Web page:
The following post originally appeared on eJewishphilanthropy.com on January 12, 2023
By: Avrum Lapin - January 12, 2023
In our world, we see and hear many different strategies and approaches to giving and philanthropy — remember effective altruism — yet the philanthropic marketplace is not homogeneous, nor is it two-dimensional. It is an open and diverse marketplace, a hyper-competitive environment with many voices, efforts and selling propositions vying for attention and resources. It is organized, well-populated and led by people who are driven by particular values and interests. Philanthropic leaders, especially the emerging Gen X (45-60) cohort, which is not only motivated by the desire to improve the lives of their families, their communities and/or their country — and often the well-being of an at-risk group or nation across the globe — but is less brand-loyal in doing it. It isn’t simple.
And the act of philanthropy is not limited only to a financial contribution, but like the environment, is multifaceted and often complex. In reviewing the incisive document titled “How We Give Today,” reporting the initial research of the Generosity Commission — created by my colleagues at the Giving Institute and Giving USA, and published by the Center on Philanthropy and Civil Society at Stanford University — we learned the following:
“In a country where giving is normatively associated with donating to charity, fewer than 20% of participant responses about how they take action to make the world a better place mentioned giving money. Participants seldom mentioned tax codes in reference to their giving, but instead discussed giving locally, civic engagement, and myriad informal giving acts, including sharing kindness and connecting others — and they spoke of these acts often and with excitement.”
So, as we transition into 2023 and further into an increasingly unformed and evolving future, we must remember the core elements of what has worked in the past – because past is always prologue. At the same time, we must carefully read and understand the trends and developments to forge strategies and effective initiatives that achieve results today and going forward for families, people, communities, societies and countries, and not just to attract accolades and recognition. I call that Intentional Philanthropy.
Giving is a passionate act, don’t get me wrong, but you need clarity to get there. Thus, Intentional Philanthropy is predicated on gathering and analyzing data to fully understand the scope and prioritization of unmet needs; it must be relevant and speak to meeting those unmet needs of real people and communities; and all of this must be understood and made sufficiently compelling to assemble and mobilize leadership and identify access to the financial resources to meet them, making it possible to succeed.
I firmly believe that COVID-19, while deadly and disruptive, did not change the trajectory of philanthropy. What it did was temporarily realign the directed support of many donors across the spectrum of capacity, and accelerated the changes that were already in motion – the contexts of giving; ways in which we communicate; and the depth of due diligence by donors at all levels.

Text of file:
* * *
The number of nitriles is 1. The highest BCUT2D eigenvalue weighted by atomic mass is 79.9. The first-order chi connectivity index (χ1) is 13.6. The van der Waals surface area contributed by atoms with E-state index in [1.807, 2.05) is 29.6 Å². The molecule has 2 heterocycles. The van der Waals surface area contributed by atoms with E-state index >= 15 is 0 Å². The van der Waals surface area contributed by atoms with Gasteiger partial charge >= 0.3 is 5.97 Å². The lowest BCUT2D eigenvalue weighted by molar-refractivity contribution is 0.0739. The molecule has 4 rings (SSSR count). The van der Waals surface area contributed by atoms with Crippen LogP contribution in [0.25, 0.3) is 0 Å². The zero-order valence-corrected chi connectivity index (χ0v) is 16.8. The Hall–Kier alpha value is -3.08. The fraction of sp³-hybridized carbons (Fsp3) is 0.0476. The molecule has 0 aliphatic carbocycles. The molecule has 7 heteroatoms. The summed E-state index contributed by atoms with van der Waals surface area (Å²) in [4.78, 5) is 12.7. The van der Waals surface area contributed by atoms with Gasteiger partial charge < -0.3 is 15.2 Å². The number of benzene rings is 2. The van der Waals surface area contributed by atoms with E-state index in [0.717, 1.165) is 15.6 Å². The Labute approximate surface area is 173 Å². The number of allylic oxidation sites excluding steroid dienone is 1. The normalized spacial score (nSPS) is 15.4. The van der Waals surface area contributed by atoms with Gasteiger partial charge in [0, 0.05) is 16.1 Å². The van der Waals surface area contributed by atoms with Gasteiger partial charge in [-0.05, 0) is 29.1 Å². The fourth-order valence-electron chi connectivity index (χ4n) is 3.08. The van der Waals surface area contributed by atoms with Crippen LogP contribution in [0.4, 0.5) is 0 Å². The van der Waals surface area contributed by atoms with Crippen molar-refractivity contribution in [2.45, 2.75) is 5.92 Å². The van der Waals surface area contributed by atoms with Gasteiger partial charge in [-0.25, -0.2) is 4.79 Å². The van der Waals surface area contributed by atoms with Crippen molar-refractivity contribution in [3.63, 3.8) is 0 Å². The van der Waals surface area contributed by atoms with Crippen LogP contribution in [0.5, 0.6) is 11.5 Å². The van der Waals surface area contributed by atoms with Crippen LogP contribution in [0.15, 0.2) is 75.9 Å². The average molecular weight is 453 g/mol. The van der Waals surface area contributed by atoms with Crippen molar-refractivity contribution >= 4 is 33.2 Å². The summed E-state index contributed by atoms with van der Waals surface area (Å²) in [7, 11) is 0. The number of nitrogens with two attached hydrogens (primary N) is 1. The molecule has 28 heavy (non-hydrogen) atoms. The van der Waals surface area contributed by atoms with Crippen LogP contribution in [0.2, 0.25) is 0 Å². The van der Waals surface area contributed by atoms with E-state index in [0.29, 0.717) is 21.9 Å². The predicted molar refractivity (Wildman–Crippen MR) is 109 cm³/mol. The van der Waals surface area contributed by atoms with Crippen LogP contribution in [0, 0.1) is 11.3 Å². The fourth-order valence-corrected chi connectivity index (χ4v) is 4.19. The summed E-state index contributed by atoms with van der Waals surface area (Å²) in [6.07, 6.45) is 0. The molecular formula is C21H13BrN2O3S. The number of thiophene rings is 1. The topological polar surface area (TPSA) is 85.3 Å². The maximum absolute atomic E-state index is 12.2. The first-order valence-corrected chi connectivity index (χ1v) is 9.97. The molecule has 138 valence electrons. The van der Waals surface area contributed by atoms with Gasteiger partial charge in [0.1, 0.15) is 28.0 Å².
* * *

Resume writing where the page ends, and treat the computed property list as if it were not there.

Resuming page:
And as our society and the marketplace continue to emerge from COVID, and contend with an evolving philanthropic environment impacted by inflation and continued volatility in financial markets, we must be careful to exercise Intentional Philanthropy and include these steps in our thinking, design, planning and implementation:
1. Craft and articulate a vision that accurately reflects your goals and is clear and understood in the philanthropic arena
If you don’t have a vision, you don’t know where you are going, and neither do those who might support you. Understand that nobody will give you something for what you have already done. Yes, they will give you something for the incremental (however substantial) good work you do every day. But where people, across the spectrum of capacity, will dig deep and follow your lead will be to achieve a compelling and meaningful result that will demonstrably make a difference in the lives of people and communities going forward. It is more than your important purpose and mission – it is the ability to see from here to there, to understand and articulate the future, what it will mean and why supporting it is essential.
You have to do more than just say your vision, out loud to make it so. Creating something in an echo chamber is often bound to hit brick walls in people who do not feel vested, or part of creating, cultivating and speaking the vision. You must communicate it to others, open up your thinking and intention, know your audience and establish your leadership based on ideas, and who– you and the colleagues who crafted the vision believe that you can reach with it, and what success will ultimately look like.
2. Prioritize and set goals – identify and build the intersection of the needs and the interests of the donors who might support meeting them
There are two basic factors that determine why people give. One is the person doing the ask: people are always able to convince their friends, families and associates to support previously unknown or unsupported causes. The ask also gives leaders the space to engage and establish connection with friends, colleagues and even those whom they are meeting for the first time. The second reason why people give is because they see the need and how their giving will enable something important to happen.